Motorola was a mobile phone pioneer in China but pulled out in 2013 after its acquisition by Google Inc. Computer maker Lenovo Group bought Motorola last year as part of its effort to become a global competitor in wireless devices.
    
"This is a day of rebirth," said Liu Jun, Lenovo's executive vice president, onstage at a Beijing conference center to unveil models for China.
    
In a crowded market, Motorola is trying to set itself apart by allowing buyers of its flagship Moto X to customise their phones.
    
Buyers can pick colours, features and exterior materials that include leather and wood, said Rick Osterloh, president of Motorola. The 16 gigabyte version will start at 3,299 yuan (USD 540).
    
The Moto X Pro will have a more powerful processor, bigger screen and other features. The third model, the Moto G, will start at 1,299 yuan (USD 212) for an 8GB model, competing with low-priced Chinese brands including rising star Xiaomi.

All three models will run Google's Android operating system. The company also unveiled an earpiece, the Moto Hint, to go on sale later.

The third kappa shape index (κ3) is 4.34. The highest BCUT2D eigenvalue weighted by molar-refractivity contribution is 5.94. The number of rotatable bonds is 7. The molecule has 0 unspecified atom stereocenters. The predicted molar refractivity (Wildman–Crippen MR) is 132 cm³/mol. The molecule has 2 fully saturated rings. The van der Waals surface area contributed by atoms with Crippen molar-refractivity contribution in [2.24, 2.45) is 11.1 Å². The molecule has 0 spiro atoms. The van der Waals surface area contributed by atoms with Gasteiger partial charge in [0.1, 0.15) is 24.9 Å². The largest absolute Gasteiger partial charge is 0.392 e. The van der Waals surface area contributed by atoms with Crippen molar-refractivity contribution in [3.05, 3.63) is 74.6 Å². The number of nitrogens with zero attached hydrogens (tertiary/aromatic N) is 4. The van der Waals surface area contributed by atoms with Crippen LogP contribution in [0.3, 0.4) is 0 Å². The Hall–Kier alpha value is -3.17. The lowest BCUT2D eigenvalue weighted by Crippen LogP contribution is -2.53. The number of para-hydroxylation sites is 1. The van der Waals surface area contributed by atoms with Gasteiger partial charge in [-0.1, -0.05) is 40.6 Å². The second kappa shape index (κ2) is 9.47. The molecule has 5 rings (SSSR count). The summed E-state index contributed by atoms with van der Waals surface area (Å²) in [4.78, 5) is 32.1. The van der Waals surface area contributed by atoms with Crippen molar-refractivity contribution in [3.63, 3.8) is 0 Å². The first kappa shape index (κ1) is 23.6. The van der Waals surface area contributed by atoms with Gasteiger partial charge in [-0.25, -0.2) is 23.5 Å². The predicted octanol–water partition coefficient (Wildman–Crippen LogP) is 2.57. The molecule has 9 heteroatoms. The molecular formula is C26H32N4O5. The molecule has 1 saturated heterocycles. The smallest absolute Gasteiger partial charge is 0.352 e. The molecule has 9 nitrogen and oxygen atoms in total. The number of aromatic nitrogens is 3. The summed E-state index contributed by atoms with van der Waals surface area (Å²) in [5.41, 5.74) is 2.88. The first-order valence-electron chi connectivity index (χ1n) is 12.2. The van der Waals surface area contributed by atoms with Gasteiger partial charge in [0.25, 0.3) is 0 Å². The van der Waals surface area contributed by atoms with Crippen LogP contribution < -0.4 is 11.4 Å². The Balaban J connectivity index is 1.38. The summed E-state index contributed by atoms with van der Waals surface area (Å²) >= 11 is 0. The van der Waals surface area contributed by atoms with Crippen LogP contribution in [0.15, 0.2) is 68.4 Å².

Mobile phone sales in China rose 24.4 per cent to 112 million handsets, including 103 million smartphones, in the second quarter of last year, according to Analysys International, a research firm in Beijing.
    
The USD 2.9 billion purchase of Motorola Mobility was one of a flurry of acquisitions by Lenovo, which wants to grow faster outside its traditional personal computer business. The company also bought IBM Corp.'s low-end server business for USD 2.1 billion.
    
Motorola and Lenovo say their combined sales would make them the world's No 3 smartphone producer behind Apple Inc. and Samsung Electronics Co.
    
As it tries to re-establish itself in China, Motorola faces intense competition from Apple and Samsung as well as ambitious local brands that include Xiaomi, Huawei and Vivo.
    
Xiaomi, known for ultra-low-price handsets that cost as little as 699 yuan (USD 114), passed Samsung last year as the country's most popular smartphone brand by number of units sold.
    
Motorola needs to stake out a clear position in a market that ranges from premium models to ultra-low-price handsets, said industry analyst Zhu Dalin of Analysys International.